What happens when the child does not care for consequences or timeouts?
When you send your child to a timeout zone or you take away his benefits for trouble-making, you expect that the consequences should bother, so that it will help him to settle on better decisions next time.
So, it could be very disappointing if your child does not want to care about the consequences you give him. And maybe he goes back to doing similar misconduct within 10 minutes of you sending him to a timeout. Or on the other hand, he chuckles when you reveal to him that he is being punished. So here are a few questions you need to consider in such cases:
Does he really not care: A child may say, “I don’t care” when my parents take away the cell phone since he does not want his parents to realize that it upsets him. But, losing his mobile benefits might really bother him.
Pay little attention to your child’s remarks about your consequences. Give more and more consideration to his behaviour. So, if his behaviour changes after you’ve given a consequence, then take it as a sign that your timeout has worked.
Is it discipline or a consequence: What is the difference, have you ever wondered? Possibly not much, however, we have to pause for a minute and distinguish between the two to know why you should choose consequence over discipline. Here are a few differences:
Consequences have a reason.
Discipline makes us (as guardians) feel “uniform.”
Consequences help a child progress in the direction of a particular goal.
Disciplines help a child work towards something.
Consequences address mind and future conduct.
Discipline address past conduct.
Are the consequences excessively indulgent: Maybe they did not care because your consequence isn’t an outcome that could bother him or make a difference. Warnings are no consequences. Saying, “try to behave well or else we will leave” is not a consequence but is a warning
Is it accurate to say that you are using the right type of consequences: If at all, your timeouts do not change his conduct, examine the type of consequence you are using? While taking away the cell phone benefits from your child, might be a suitable consequence for a cell phone violation, it may not function well for a fight between siblings.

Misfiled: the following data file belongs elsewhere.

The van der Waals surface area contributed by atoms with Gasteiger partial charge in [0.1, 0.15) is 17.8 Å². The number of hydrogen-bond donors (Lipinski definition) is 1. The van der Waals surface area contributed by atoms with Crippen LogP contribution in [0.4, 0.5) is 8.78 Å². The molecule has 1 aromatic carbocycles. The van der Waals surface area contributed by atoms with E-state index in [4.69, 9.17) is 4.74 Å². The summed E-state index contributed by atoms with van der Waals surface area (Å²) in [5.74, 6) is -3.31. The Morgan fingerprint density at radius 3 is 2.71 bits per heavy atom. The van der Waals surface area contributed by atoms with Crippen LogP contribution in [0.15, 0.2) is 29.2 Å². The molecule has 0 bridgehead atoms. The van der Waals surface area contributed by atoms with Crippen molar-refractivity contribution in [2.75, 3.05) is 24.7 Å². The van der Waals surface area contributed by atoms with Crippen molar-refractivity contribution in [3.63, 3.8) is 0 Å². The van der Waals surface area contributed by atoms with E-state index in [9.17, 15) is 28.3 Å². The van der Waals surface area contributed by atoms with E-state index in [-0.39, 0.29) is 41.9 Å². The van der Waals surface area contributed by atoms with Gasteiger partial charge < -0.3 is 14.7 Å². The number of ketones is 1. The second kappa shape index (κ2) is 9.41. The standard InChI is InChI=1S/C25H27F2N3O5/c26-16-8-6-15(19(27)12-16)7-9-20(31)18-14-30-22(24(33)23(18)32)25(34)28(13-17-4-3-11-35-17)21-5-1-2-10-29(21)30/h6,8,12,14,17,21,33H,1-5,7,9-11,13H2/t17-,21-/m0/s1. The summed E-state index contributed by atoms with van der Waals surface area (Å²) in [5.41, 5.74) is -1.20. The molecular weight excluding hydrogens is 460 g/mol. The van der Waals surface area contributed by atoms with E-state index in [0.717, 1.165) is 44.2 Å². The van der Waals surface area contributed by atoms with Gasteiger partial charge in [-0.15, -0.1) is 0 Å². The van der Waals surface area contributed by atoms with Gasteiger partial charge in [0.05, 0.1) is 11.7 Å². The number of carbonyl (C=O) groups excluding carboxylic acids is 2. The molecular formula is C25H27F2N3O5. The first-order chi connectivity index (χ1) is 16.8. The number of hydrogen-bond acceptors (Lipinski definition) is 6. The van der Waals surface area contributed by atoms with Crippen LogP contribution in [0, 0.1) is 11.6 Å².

Try to attach the consequence legitimately to the mistake. If your child rides his bicycle out of the said place, take away his bike benefits. Also, if he won’t keep back his toys, take away his toys from him.
Is the time frame appropriate: The best results are given just after the misbehaviour? So, if it is two weeks before you had your 5-year-old colour on the walls in the guest room, a consequence won’t make sense afterwards. The duration of time during the timeout keeps going, is another factor to be considered.
If you place a 12-year-old in a timeout zone for 2 minutes, he will not bother. Actually, at this age, he may think that sitting in his room is a benefit. Taking away his video games for 3 months is not a smart thought either. Consequences that go on too long makes children lose interest to move on.
Is my child too furious to even think about caring: If tempers are running high and you have quite recently given a consequence, you may get an answer “I will not bother”. Try not to give the chance to discourage yourself or your child. Simply stick with the consequence (ensuring it is a consequence and not discipline) and ensure that anger does not influence you.
Moreover, always remember your reason behind the timeouts and understand, if your child doesn’t care about it, it is more like “just saying”. Although, never be too hard on your child. They are still growing up and all you want them to do, is learn from their mistakes and realise, from the timeouts you may have set for them.